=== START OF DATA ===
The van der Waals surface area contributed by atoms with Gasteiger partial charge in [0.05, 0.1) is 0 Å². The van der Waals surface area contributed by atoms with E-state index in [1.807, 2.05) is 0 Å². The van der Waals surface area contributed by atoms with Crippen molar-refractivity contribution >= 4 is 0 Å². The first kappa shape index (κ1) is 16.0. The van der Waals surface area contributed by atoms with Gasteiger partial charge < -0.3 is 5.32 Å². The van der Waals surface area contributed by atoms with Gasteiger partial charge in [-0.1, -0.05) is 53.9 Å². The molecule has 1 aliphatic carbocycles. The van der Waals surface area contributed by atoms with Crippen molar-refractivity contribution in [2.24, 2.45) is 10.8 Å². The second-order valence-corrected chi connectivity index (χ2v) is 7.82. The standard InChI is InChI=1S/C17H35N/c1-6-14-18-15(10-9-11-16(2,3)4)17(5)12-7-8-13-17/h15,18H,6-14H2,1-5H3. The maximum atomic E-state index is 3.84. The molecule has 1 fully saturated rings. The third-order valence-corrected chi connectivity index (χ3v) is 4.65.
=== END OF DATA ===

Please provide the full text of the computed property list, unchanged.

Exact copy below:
The van der Waals surface area contributed by atoms with Gasteiger partial charge in [0.05, 0.1) is 0 Å². The van der Waals surface area contributed by atoms with E-state index in [1.807, 2.05) is 0 Å². The van der Waals surface area contributed by atoms with Crippen molar-refractivity contribution >= 4 is 0 Å². The first kappa shape index (κ1) is 16.0. The van der Waals surface area contributed by atoms with Gasteiger partial charge < -0.3 is 5.32 Å². The van der Waals surface area contributed by atoms with Gasteiger partial charge in [-0.1, -0.05) is 53.9 Å². The molecule has 1 aliphatic carbocycles. The van der Waals surface area contributed by atoms with Crippen molar-refractivity contribution in [2.24, 2.45) is 10.8 Å². The second-order valence-corrected chi connectivity index (χ2v) is 7.82. The standard InChI is InChI=1S/C17H35N/c1-6-14-18-15(10-9-11-16(2,3)4)17(5)12-7-8-13-17/h15,18H,6-14H2,1-5H3. The maximum atomic E-state index is 3.84. The molecule has 1 fully saturated rings. The third-order valence-corrected chi connectivity index (χ3v) is 4.65.